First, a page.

Direct cremation: empowering choice

arms on wooden tablePeople are increasingly looking for alternatives to traditional funerals. Simon Cox, of Dignity Caring Funeral Services, explains why direct cremations are on the rise.

One of the responsibilities of the executor of a will (or administrator, if there is no will) is to examine the deceased’s finances and decide which type of funeral is appropriate.

According to Dying Matters, only a quarter of us tell someone what our funeral wishes are. In many cases, the deceased’s choice of funeral and the allocated funds are not even outlined in a will. The onus is often therefore on the family and their advisers to choose the best, or preferred, funeral option.

For the majority of people, a traditional funeral is likely to be the desire of the immediate family and of the deceased. But we now have more choice of final farewells than ever before.

We know that some families would prefer a simple, no-fuss alternative to a traditional funeral, and one that is lower in cost. To put it into context, a basic funeral costs around £3,973, and this is predicted to grow to £5,334 by 2021.

Over time, we expect to see more people move away from a one-size-fits-all funeral service, including those who want a direct cremation.

What is a direct cremation?

A direct cremation is a cremation without the funeral service, so is an alternative to a traditional funeral. The family arranges for the deceased to be collected and taken into care, and a cremation takes place without the family present. Ashes are then returned to the family, who are free to arrange their own memorial or event to remember the deceased, which can be done at a significantly lower cost, and in their own time. 

Research conducted by Dignity in 2016 shows that 53 per cent of the UK would consider this type of send-off, and this follows on from recent high-profile direct cremations.

Currently, annual unattended direct cremation volumes in the UK are estimated to be between 3 and 5 per cent of UK deaths (18,000 to 30,000 people a year), and Dignity is predicting this figure to be at least 10 per cent by 2030, as people become empowered to choose a funeral appropriate for them and their dependents.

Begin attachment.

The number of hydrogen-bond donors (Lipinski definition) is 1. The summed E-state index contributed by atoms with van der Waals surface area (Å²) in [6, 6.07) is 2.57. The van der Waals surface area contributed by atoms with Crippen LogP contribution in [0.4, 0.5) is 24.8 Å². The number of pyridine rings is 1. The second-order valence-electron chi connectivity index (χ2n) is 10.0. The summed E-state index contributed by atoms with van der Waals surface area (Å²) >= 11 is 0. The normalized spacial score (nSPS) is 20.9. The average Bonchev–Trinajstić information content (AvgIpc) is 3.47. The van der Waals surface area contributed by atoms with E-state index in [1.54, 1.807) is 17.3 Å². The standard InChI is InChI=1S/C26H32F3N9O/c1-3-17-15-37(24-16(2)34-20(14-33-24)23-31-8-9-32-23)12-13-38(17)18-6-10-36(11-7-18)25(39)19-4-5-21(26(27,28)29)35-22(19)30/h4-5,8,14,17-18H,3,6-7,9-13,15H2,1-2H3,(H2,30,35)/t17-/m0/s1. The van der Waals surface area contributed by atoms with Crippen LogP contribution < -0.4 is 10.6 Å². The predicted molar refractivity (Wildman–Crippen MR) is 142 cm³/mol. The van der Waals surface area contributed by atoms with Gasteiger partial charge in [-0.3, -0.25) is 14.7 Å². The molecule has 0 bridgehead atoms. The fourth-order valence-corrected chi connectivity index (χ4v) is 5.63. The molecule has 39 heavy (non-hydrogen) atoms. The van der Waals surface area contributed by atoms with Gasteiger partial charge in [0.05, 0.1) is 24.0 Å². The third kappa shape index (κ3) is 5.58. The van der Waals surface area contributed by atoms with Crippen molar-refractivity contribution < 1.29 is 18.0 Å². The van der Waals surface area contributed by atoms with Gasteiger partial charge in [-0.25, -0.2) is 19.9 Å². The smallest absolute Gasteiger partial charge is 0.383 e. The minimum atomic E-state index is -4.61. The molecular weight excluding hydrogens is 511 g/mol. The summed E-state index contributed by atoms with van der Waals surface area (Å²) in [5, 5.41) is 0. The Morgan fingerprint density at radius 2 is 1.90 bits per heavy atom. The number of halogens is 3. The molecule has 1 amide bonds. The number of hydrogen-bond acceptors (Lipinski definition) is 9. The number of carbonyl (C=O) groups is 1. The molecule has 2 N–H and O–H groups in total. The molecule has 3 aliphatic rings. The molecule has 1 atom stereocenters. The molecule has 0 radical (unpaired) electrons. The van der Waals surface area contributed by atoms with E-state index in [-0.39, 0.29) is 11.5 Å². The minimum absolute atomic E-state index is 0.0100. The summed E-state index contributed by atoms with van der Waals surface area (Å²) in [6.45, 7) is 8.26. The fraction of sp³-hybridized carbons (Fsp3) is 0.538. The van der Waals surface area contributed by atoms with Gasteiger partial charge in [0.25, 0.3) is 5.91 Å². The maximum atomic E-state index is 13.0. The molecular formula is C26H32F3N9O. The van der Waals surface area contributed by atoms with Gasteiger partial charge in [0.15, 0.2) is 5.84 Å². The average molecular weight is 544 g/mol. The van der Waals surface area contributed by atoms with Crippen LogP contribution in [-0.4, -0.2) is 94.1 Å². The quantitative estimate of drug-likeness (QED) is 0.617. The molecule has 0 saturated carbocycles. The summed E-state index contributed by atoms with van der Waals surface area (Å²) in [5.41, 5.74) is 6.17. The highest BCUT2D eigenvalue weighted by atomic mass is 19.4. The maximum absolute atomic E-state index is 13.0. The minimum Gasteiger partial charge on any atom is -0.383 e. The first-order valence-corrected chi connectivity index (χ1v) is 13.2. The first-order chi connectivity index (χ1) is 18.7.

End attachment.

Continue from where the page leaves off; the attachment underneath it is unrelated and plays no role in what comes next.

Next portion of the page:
Why (and how) to choose a direct cremation

The reasons for choosing a direct cremation are varied. It could be distance (it may be hard for family to travel to a funeral), a desire for a funeral without any religious overtones, or that the cost of a funeral is prohibitively expensive.

In response to the growing demand, many companies have therefore introduced a direct cremation service. To ensure that your loved one is treated with the utmost care, it’s wise to spend time researching the options available, so you can choose a provider with a good reputation and, perhaps equally important, the right facilities.

Some people will already have a preferred funeral director, but unless they are part of the Dignity 800-strong network, they are unlikely to own their own crematorium. We feel it is important that direct cremation is available to everyone, and we are enabling the rest of the funeral industry (and any funeral director) to use one of our crematoria for this purpose.

While direct cremation won’t be right for everyone, and for some it will not provide the closure or grieving process that a traditional funeral might, it has an increasingly important role.

It is all about offering choice. Direct cremation is not the complete answer to funeral poverty (when the price of a funeral is beyond a person’s ability to pay), but it helps to meet the growing demand for no-fuss funerals and provides and empowers people and their families with choices.

About the author

Simon Cox is head of insight and external affairs at Dignity Funerals. Dignity launched Simplicity Cremations, the UK’s first national direct cremation service, in 2016, and also provides a bereavement and telephone counselling service.

See also: We need to talk about dying and death